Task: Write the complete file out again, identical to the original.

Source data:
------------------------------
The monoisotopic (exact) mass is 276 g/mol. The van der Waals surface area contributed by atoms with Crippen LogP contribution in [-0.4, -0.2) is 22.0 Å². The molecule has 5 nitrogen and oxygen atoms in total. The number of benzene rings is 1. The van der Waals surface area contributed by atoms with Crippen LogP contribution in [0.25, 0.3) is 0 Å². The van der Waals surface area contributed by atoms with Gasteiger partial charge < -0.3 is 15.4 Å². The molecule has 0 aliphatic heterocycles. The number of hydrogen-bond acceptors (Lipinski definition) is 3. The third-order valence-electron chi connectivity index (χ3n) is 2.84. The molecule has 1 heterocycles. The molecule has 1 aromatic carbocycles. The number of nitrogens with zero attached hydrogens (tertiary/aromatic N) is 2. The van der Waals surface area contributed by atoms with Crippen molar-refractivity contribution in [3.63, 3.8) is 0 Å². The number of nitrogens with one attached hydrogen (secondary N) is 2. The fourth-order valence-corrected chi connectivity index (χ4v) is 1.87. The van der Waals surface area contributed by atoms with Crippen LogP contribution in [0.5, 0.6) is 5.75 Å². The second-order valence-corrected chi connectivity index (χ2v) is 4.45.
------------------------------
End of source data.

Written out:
The monoisotopic (exact) mass is 276 g/mol. The van der Waals surface area contributed by atoms with Crippen LogP contribution in [-0.4, -0.2) is 22.0 Å². The molecule has 5 nitrogen and oxygen atoms in total. The number of benzene rings is 1. The van der Waals surface area contributed by atoms with Crippen LogP contribution in [0.25, 0.3) is 0 Å². The van der Waals surface area contributed by atoms with Gasteiger partial charge < -0.3 is 15.4 Å². The molecule has 0 aliphatic heterocycles. The number of hydrogen-bond acceptors (Lipinski definition) is 3. The third-order valence-electron chi connectivity index (χ3n) is 2.84. The molecule has 1 heterocycles. The molecule has 1 aromatic carbocycles. The number of nitrogens with zero attached hydrogens (tertiary/aromatic N) is 2. The van der Waals surface area contributed by atoms with Crippen molar-refractivity contribution in [3.63, 3.8) is 0 Å². The number of nitrogens with one attached hydrogen (secondary N) is 2. The fourth-order valence-corrected chi connectivity index (χ4v) is 1.87. The van der Waals surface area contributed by atoms with Crippen LogP contribution in [0.5, 0.6) is 5.75 Å². The second-order valence-corrected chi connectivity index (χ2v) is 4.45.